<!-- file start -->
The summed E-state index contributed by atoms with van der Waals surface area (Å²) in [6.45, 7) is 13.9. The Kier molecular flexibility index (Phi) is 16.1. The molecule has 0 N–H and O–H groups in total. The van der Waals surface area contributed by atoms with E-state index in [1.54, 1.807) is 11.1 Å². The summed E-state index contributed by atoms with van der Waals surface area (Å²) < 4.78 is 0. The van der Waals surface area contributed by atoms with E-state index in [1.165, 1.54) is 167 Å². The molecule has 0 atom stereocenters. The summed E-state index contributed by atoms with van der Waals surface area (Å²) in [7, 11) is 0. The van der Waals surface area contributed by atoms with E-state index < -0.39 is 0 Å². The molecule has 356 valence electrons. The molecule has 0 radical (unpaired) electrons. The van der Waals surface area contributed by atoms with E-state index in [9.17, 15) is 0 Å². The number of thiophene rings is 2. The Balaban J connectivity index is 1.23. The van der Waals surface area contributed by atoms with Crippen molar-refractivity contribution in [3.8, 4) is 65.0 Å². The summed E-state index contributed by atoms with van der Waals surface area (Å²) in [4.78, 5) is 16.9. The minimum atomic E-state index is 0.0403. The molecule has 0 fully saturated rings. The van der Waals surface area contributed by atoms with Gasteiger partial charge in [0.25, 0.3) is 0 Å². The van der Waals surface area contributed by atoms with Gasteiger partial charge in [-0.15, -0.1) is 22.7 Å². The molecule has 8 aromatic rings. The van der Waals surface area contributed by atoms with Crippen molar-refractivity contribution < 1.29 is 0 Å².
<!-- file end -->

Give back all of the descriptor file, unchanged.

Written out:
The summed E-state index contributed by atoms with van der Waals surface area (Å²) in [6.45, 7) is 13.9. The Kier molecular flexibility index (Phi) is 16.1. The molecule has 0 N–H and O–H groups in total. The van der Waals surface area contributed by atoms with E-state index in [1.54, 1.807) is 11.1 Å². The summed E-state index contributed by atoms with van der Waals surface area (Å²) < 4.78 is 0. The van der Waals surface area contributed by atoms with E-state index in [1.165, 1.54) is 167 Å². The molecule has 0 atom stereocenters. The summed E-state index contributed by atoms with van der Waals surface area (Å²) in [7, 11) is 0. The van der Waals surface area contributed by atoms with E-state index < -0.39 is 0 Å². The molecule has 356 valence electrons. The molecule has 0 radical (unpaired) electrons. The van der Waals surface area contributed by atoms with E-state index in [9.17, 15) is 0 Å². The number of thiophene rings is 2. The Balaban J connectivity index is 1.23. The van der Waals surface area contributed by atoms with Crippen molar-refractivity contribution in [3.8, 4) is 65.0 Å². The summed E-state index contributed by atoms with van der Waals surface area (Å²) in [4.78, 5) is 16.9. The minimum atomic E-state index is 0.0403. The molecule has 0 fully saturated rings. The van der Waals surface area contributed by atoms with Gasteiger partial charge in [0.25, 0.3) is 0 Å². The van der Waals surface area contributed by atoms with Gasteiger partial charge in [-0.15, -0.1) is 22.7 Å². The molecule has 8 aromatic rings. The van der Waals surface area contributed by atoms with Crippen molar-refractivity contribution < 1.29 is 0 Å².